Plus 6,000 licenses at stake
In the case of Daimler, the cost for Dassault turned out to be an installed base of over 6,000 CAD licenses of CATIA. However, the worst damage was not the loss of a prestige customer or big licensing revenue; the biggest loss for Dassault was worse than that.  The German automotive industry is one of the world’s most important market clusters for PLM software. We’re not talking only about the large OEMs: the supply chain related to the automotive giants are of equal, if not greater importance. They consume even more PLM software than the OEM’s. And if Daimler wants NX instead of CATIA, well, supply chain manufacturers may be driven to change as well.


A change driven by compatibility
So why did Daimler switch systems? Naturally, there were several reasons, but one of the most important ones was the coupling requirements between CATIA V6 and ENOVIA. Add to that the fact that Daimler’s proprietary product database, SMARAGD (based on Siemens PLM’s cPDM solution, Teamcenter), was incompatible with CATIA V6.

Thus, the decision to switch was made. When I spoke to him during PLM Europe in Linz, Dr. Peyman Merat was reluctant to go into detail about the reasoning, but he confirmed that “our change is driven by compatibility issues between CAD and PDM software”.

He also said that the migration of product data began in July 2011, and that 2012 was about developing methodology and getting real about using NX in projects.

NX 3D model at Mercedes

Can Daimler work with NX and Catia data together?
Dr. Merat said that yes, to enable this Daimler created a multi-CAD data model in their product database SMARAGD (12.1) with an interface that solves the format problems.
Dr. Merat also said that they created an “NX package for subcontractors” and that the distribution of these started as early as 2011.

Organizationally, the roll-out of NX is being conducted through a sophisticated project plan.  The German car manufacturer has appointed special “rollout managers” who ensure that the migration process is executed. The training programs are role-based and tailored to the different departments’ needs.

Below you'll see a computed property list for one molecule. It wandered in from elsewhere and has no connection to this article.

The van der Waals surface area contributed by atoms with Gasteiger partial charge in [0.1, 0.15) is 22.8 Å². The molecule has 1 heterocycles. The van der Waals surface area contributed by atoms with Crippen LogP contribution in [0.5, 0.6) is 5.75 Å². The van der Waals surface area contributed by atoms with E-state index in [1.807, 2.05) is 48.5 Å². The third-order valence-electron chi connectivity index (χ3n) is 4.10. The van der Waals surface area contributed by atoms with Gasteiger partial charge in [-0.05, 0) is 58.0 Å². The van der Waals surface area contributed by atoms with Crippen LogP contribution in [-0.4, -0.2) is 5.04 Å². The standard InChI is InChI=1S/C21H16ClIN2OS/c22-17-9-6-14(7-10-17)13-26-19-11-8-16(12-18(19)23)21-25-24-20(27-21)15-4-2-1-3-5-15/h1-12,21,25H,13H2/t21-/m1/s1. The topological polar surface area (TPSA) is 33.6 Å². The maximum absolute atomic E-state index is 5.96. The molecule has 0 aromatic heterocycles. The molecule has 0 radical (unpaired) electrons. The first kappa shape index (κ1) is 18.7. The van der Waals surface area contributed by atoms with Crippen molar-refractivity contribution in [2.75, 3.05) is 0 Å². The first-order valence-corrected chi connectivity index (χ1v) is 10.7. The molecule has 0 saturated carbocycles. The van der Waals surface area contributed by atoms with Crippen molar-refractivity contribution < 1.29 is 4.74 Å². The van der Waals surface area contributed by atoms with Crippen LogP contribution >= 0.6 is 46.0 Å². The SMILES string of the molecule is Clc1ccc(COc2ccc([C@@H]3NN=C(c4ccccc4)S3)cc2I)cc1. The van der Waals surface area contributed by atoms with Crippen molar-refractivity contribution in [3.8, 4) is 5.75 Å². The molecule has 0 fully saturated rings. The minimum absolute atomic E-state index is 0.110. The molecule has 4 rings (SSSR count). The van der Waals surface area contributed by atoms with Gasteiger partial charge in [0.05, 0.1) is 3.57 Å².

Chuck Grindstaff CEO Siemens PLM

Long-term commitment
There’s no doubt that Daimler’s NX commitment is long-term. They have signed a ten year agreement with Siemens PLM. Dassault Systemes also acquired orders for new software (CATIA, ENOVIA and the digital manufacturing solution Delmia) from Daimler during the transitional period, but a qualified guess is that this stream will slowly dry up.

The fact that Siemens PLM has both NX and their PLM Teamcenter suite in place at Daimler makes their already strong position in the German automotive industry even stronger. With PLM (Teamcenter) customers like Daimler and the giant VAG Group (Volkswagen AG) they are as dominant on the cPDM side as DS CATIA is on CAD.

Both Volkswagen and BMW are up for renewed CATIA contracts in the coming couple of years, and Siemens PLM’s chief executive, Chuck Grindstaff, seems confident:

He said that the increasing complexity of vehicle design and development has forced many automotive companies to evaluate their existing systems to ensure that they use the premier technology solution. Daimler is no exception…